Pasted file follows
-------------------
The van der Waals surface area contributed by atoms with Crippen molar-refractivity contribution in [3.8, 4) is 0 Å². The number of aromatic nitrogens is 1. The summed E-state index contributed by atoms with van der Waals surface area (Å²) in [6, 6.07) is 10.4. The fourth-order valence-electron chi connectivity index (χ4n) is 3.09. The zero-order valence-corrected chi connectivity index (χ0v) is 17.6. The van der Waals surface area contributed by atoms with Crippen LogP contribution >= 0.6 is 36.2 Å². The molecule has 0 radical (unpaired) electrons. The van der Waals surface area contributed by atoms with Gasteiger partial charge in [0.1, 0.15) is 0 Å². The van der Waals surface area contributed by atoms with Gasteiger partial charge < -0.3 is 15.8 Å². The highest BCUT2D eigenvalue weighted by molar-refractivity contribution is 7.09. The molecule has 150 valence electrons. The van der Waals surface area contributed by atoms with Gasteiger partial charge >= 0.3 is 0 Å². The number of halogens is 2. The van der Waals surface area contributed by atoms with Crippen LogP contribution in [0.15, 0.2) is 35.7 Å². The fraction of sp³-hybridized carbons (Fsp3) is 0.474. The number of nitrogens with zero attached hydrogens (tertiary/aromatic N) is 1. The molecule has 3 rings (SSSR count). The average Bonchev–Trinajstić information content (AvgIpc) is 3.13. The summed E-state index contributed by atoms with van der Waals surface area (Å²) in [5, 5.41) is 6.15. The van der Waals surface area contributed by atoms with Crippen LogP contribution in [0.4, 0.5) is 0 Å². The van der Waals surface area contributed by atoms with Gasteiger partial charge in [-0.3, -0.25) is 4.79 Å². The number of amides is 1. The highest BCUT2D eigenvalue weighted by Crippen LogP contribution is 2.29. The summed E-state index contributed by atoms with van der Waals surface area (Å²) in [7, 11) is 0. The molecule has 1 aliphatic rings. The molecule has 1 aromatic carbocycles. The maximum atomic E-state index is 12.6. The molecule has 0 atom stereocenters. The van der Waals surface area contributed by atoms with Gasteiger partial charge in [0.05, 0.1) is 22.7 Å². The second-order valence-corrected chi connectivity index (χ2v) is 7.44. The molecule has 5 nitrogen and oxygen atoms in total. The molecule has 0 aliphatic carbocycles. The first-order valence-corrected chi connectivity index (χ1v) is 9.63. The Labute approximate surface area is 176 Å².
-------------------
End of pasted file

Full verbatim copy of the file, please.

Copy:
The van der Waals surface area contributed by atoms with Crippen molar-refractivity contribution in [3.8, 4) is 0 Å². The number of aromatic nitrogens is 1. The summed E-state index contributed by atoms with van der Waals surface area (Å²) in [6, 6.07) is 10.4. The fourth-order valence-electron chi connectivity index (χ4n) is 3.09. The zero-order valence-corrected chi connectivity index (χ0v) is 17.6. The van der Waals surface area contributed by atoms with Crippen LogP contribution >= 0.6 is 36.2 Å². The molecule has 0 radical (unpaired) electrons. The van der Waals surface area contributed by atoms with Gasteiger partial charge in [0.1, 0.15) is 0 Å². The van der Waals surface area contributed by atoms with Gasteiger partial charge < -0.3 is 15.8 Å². The highest BCUT2D eigenvalue weighted by molar-refractivity contribution is 7.09. The molecule has 150 valence electrons. The van der Waals surface area contributed by atoms with Gasteiger partial charge >= 0.3 is 0 Å². The number of halogens is 2. The van der Waals surface area contributed by atoms with Crippen LogP contribution in [0.15, 0.2) is 35.7 Å². The fraction of sp³-hybridized carbons (Fsp3) is 0.474. The number of nitrogens with zero attached hydrogens (tertiary/aromatic N) is 1. The molecule has 3 rings (SSSR count). The average Bonchev–Trinajstić information content (AvgIpc) is 3.13. The summed E-state index contributed by atoms with van der Waals surface area (Å²) in [5, 5.41) is 6.15. The van der Waals surface area contributed by atoms with Crippen LogP contribution in [0.4, 0.5) is 0 Å². The van der Waals surface area contributed by atoms with Gasteiger partial charge in [-0.3, -0.25) is 4.79 Å². The number of amides is 1. The highest BCUT2D eigenvalue weighted by Crippen LogP contribution is 2.29. The summed E-state index contributed by atoms with van der Waals surface area (Å²) in [7, 11) is 0. The molecule has 1 aliphatic rings. The molecule has 1 aromatic carbocycles. The maximum atomic E-state index is 12.6. The molecule has 0 atom stereocenters. The van der Waals surface area contributed by atoms with Gasteiger partial charge in [0.05, 0.1) is 22.7 Å². The second-order valence-corrected chi connectivity index (χ2v) is 7.44. The molecule has 5 nitrogen and oxygen atoms in total. The molecule has 0 aliphatic carbocycles. The first-order valence-corrected chi connectivity index (χ1v) is 9.63. The Labute approximate surface area is 176 Å².